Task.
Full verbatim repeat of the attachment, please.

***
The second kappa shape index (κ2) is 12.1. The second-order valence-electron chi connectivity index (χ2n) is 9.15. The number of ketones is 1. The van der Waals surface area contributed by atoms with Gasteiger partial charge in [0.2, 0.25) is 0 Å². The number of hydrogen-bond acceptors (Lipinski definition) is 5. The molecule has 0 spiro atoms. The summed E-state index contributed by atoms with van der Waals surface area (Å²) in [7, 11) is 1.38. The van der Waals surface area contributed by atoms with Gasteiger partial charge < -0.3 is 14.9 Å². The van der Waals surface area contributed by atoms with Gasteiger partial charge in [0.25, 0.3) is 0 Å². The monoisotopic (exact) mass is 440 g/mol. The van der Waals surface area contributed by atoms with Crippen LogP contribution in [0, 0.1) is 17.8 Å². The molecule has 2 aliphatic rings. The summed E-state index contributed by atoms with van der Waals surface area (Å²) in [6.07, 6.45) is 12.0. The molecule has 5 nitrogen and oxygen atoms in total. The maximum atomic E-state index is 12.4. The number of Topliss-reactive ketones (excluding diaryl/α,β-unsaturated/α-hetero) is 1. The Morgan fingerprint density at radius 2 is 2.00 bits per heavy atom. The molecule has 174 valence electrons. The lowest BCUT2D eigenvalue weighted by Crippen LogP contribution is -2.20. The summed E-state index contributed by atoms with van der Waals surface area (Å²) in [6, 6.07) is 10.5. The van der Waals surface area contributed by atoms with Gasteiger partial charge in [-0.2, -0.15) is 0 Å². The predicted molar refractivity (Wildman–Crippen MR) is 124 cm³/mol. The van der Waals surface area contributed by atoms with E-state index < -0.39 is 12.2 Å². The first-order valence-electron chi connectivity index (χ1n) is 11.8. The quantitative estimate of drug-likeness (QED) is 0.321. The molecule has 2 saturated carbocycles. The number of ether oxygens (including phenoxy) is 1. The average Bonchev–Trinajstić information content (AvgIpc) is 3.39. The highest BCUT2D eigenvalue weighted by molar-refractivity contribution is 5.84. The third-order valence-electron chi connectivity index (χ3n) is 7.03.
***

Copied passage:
The second kappa shape index (κ2) is 12.1. The second-order valence-electron chi connectivity index (χ2n) is 9.15. The number of ketones is 1. The van der Waals surface area contributed by atoms with Gasteiger partial charge in [0.2, 0.25) is 0 Å². The number of hydrogen-bond acceptors (Lipinski definition) is 5. The molecule has 0 spiro atoms. The summed E-state index contributed by atoms with van der Waals surface area (Å²) in [7, 11) is 1.38. The van der Waals surface area contributed by atoms with Gasteiger partial charge < -0.3 is 14.9 Å². The van der Waals surface area contributed by atoms with Gasteiger partial charge in [0.25, 0.3) is 0 Å². The monoisotopic (exact) mass is 440 g/mol. The van der Waals surface area contributed by atoms with Crippen LogP contribution in [0, 0.1) is 17.8 Å². The molecule has 2 aliphatic rings. The summed E-state index contributed by atoms with van der Waals surface area (Å²) in [6.07, 6.45) is 12.0. The molecule has 5 nitrogen and oxygen atoms in total. The maximum atomic E-state index is 12.4. The number of Topliss-reactive ketones (excluding diaryl/α,β-unsaturated/α-hetero) is 1. The Morgan fingerprint density at radius 2 is 2.00 bits per heavy atom. The molecule has 174 valence electrons. The lowest BCUT2D eigenvalue weighted by Crippen LogP contribution is -2.20. The summed E-state index contributed by atoms with van der Waals surface area (Å²) in [6, 6.07) is 10.5. The van der Waals surface area contributed by atoms with Gasteiger partial charge in [-0.2, -0.15) is 0 Å². The predicted molar refractivity (Wildman–Crippen MR) is 124 cm³/mol. The van der Waals surface area contributed by atoms with E-state index < -0.39 is 12.2 Å². The first-order valence-electron chi connectivity index (χ1n) is 11.8. The quantitative estimate of drug-likeness (QED) is 0.321. The molecule has 2 saturated carbocycles. The number of ether oxygens (including phenoxy) is 1. The average Bonchev–Trinajstić information content (AvgIpc) is 3.39. The highest BCUT2D eigenvalue weighted by molar-refractivity contribution is 5.84. The third-order valence-electron chi connectivity index (χ3n) is 7.03.